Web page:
Terror charge feeds accused mosque shooter's desire for notoriety, expert says

Alexander Gillespie, professor of law at the University of Waikato, says the terror charge could be exactly what the accused mosque gunman wants.
CHRISTEL YARDLEY/STUFF
Alexander Gillespie, professor of law at the University of Waikato, says the terror charge could be exactly what the accused mosque gunman wants.

Charging the mosque terror attack suspect with terrorism could "open a Pandora's box" and give him the notoriety he potentially craves, an international law expert says.

Commissioner Mike Bush on Tuesday said police had charged a 28-year-old Australian national with engaging in a terrorist act under New Zealand's Terrorism Suppression Act.

It is the first time anyone has been charged under the terror laws, and comes on top of 51 charges of murder and 40 of attempted murder.

Law professor Alexander Gillespie, of Waikato University, said an extra life term for terrorism would not add anything significant to a sentence if the suspect is convicted of the 51 murder charges.

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But such a charge meant if he pleads not guilty it introduced the risk  "that he gets a platform and gets to explain to the world why he did what he did and tries to justify it".

"In that process he might get some sound bites that go as viral as his alleged livestream video."

Gillespie compared it to the trial of Norwegian mass murderer Anders Breivik, who pleaded not guilty and then gave a Nazi salute on the first day of his trial, before raising an argument that he was trying to defend his culture.

"Normally these people want notoriety. If he gets to say something in his trial which the judge cannot suppress because he has a presumption of innocence and he has the right to answer every charge, he could score a victory."

The man accused of committing the March 15 terror attacks in Christchurch faces a new terror charge, along with 51 counts of murder and 40 of attempted murder.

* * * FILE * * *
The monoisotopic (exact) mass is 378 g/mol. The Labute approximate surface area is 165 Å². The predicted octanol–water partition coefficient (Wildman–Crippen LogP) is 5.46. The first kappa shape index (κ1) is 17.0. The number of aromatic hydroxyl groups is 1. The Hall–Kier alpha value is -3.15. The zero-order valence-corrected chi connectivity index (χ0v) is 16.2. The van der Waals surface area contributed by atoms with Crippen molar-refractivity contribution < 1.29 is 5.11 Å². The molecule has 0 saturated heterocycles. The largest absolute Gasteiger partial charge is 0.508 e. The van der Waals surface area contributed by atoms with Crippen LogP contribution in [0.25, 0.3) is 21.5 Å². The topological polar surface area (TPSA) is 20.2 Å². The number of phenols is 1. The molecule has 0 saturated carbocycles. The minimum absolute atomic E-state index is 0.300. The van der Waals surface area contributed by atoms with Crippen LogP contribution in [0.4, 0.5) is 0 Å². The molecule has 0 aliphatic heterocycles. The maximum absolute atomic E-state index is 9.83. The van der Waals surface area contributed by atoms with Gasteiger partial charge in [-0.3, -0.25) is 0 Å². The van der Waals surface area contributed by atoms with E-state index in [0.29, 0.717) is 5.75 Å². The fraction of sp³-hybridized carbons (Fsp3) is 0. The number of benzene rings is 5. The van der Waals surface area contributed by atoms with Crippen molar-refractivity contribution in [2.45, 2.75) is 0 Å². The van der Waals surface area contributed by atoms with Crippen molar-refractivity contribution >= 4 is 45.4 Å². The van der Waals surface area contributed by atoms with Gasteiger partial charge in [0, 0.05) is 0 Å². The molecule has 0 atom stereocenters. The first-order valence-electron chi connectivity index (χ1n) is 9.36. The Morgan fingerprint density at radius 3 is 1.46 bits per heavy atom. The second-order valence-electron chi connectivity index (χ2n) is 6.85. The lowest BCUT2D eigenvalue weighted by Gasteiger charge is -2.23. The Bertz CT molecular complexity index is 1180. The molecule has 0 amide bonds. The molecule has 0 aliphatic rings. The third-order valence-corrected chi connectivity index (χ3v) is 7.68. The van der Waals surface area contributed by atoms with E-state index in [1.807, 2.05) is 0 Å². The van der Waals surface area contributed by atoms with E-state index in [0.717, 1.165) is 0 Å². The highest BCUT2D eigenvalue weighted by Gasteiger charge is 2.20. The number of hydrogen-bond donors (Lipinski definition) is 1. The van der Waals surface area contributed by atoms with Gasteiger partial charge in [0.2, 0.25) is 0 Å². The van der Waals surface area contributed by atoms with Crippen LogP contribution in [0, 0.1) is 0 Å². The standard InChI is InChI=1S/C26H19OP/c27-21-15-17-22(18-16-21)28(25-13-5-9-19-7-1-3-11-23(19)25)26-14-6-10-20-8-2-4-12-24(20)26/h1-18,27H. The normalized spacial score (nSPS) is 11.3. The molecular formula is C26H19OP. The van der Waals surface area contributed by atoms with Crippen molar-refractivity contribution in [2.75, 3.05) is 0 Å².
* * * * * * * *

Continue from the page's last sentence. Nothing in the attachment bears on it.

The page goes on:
SUPPLIED
The man accused of committing the March 15 terror attacks in Christchurch faces a new terror charge, along with 51 counts of murder and 40 of attempted murder.

The terror legislation was designed for groups like al-Qaeda, Islamic State and other commonly listed terror groups, rather than domestic crimes, Gillespie suggested.

The 2014 baby formula poisoning in which blackmailer Jeremy Kerr threatened to contaminate milk with 1080 poison was dealt with under the Crimes Act, despite ministers labelling it "eco-terrorism".

When Auckland ISIS sympathiser Imran Patel was convicted in 2016, it was under the Films, Videos and Publications Classifications Act for possessing prohibited material.

The terror charge distinguishes the gravity of the Christchurch mosque massacres from other types of murder, Gillespie said – something many families of the victims may want.

Dozens of people were hospitalised after the March 15 terror attacks that killed 51 people in two Christchurch mosques, including Al Noor in Deans Ave, pictured.
STACY SQUIRES/STUFF
Dozens of people were hospitalised after the March 15 terror attacks that killed 51 people in two Christchurch mosques, including Al Noor in Deans Ave, pictured.

"For some people, some crimes are of such a magnitude that you can't put them into normal legal brackets.

"You think of the Second World War and the crimes the Nazis did, it wouldn't have been sufficient to say they did lots of murder – you had to create a new category to reflect the societal understanding and repugnance of what happened.

"With terrorism, the intention matters."

Gillespie suggested that terror laws should be used because they are available.

"In this instance, if the law is ever going to fit, this would probably be it."

Police met with shooting victim's families and survivors on Tuesday to inform them of the new charges and update them on the police investigation. 

The alleged shooter is due to appear in the High Court in June.

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